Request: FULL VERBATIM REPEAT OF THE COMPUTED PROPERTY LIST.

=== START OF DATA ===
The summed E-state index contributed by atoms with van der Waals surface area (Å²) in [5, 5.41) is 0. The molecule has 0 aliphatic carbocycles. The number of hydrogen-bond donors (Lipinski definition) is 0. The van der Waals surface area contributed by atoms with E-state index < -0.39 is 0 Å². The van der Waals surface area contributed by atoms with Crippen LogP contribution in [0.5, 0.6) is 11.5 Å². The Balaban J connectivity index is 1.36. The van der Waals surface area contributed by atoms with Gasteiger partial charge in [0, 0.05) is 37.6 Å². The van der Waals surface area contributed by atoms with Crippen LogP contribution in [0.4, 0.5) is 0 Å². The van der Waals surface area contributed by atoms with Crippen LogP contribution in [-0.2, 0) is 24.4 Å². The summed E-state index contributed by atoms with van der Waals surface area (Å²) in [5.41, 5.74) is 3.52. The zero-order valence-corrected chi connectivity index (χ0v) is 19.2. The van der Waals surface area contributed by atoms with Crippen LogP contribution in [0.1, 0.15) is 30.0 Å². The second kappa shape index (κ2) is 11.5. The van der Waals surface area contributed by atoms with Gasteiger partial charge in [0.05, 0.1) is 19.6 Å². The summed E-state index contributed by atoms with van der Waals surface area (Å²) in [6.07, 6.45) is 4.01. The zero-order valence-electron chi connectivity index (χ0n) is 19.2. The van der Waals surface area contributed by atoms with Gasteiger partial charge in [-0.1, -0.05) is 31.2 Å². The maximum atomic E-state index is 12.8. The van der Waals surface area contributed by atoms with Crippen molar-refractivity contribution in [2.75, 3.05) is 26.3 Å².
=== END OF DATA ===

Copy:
The summed E-state index contributed by atoms with van der Waals surface area (Å²) in [5, 5.41) is 0. The molecule has 0 aliphatic carbocycles. The number of hydrogen-bond donors (Lipinski definition) is 0. The van der Waals surface area contributed by atoms with E-state index < -0.39 is 0 Å². The van der Waals surface area contributed by atoms with Crippen LogP contribution in [0.5, 0.6) is 11.5 Å². The Balaban J connectivity index is 1.36. The van der Waals surface area contributed by atoms with Gasteiger partial charge in [0, 0.05) is 37.6 Å². The van der Waals surface area contributed by atoms with Crippen LogP contribution in [0.4, 0.5) is 0 Å². The van der Waals surface area contributed by atoms with Crippen LogP contribution in [-0.2, 0) is 24.4 Å². The summed E-state index contributed by atoms with van der Waals surface area (Å²) in [5.41, 5.74) is 3.52. The zero-order valence-corrected chi connectivity index (χ0v) is 19.2. The van der Waals surface area contributed by atoms with Crippen LogP contribution in [0.1, 0.15) is 30.0 Å². The second kappa shape index (κ2) is 11.5. The van der Waals surface area contributed by atoms with Gasteiger partial charge in [0.05, 0.1) is 19.6 Å². The summed E-state index contributed by atoms with van der Waals surface area (Å²) in [6.07, 6.45) is 4.01. The zero-order valence-electron chi connectivity index (χ0n) is 19.2. The van der Waals surface area contributed by atoms with Gasteiger partial charge in [-0.1, -0.05) is 31.2 Å². The maximum atomic E-state index is 12.8. The van der Waals surface area contributed by atoms with Crippen molar-refractivity contribution in [2.75, 3.05) is 26.3 Å².